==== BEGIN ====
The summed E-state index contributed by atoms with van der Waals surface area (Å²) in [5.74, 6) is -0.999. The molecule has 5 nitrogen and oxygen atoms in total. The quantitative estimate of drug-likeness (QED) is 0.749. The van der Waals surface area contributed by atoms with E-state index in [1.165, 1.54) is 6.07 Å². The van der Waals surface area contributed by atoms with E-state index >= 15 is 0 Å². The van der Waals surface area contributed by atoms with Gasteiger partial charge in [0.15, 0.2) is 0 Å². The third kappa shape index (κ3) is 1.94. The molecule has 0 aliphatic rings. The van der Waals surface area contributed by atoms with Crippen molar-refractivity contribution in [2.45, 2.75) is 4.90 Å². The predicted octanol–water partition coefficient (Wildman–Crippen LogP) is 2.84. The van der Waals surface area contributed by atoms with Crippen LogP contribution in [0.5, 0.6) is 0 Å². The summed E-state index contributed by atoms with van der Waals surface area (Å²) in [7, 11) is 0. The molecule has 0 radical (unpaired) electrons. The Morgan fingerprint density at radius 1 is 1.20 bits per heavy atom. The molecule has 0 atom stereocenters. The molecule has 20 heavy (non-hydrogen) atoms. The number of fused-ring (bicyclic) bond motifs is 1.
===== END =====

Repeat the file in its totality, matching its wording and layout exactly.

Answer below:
The summed E-state index contributed by atoms with van der Waals surface area (Å²) in [5.74, 6) is -0.999. The molecule has 5 nitrogen and oxygen atoms in total. The quantitative estimate of drug-likeness (QED) is 0.749. The van der Waals surface area contributed by atoms with E-state index in [1.165, 1.54) is 6.07 Å². The van der Waals surface area contributed by atoms with E-state index >= 15 is 0 Å². The van der Waals surface area contributed by atoms with Gasteiger partial charge in [0.15, 0.2) is 0 Å². The third kappa shape index (κ3) is 1.94. The molecule has 0 aliphatic rings. The van der Waals surface area contributed by atoms with Crippen molar-refractivity contribution in [2.45, 2.75) is 4.90 Å². The predicted octanol–water partition coefficient (Wildman–Crippen LogP) is 2.84. The van der Waals surface area contributed by atoms with Crippen LogP contribution in [0.5, 0.6) is 0 Å². The summed E-state index contributed by atoms with van der Waals surface area (Å²) in [7, 11) is 0. The molecule has 0 radical (unpaired) electrons. The Morgan fingerprint density at radius 1 is 1.20 bits per heavy atom. The molecule has 0 atom stereocenters. The molecule has 20 heavy (non-hydrogen) atoms. The number of fused-ring (bicyclic) bond motifs is 1.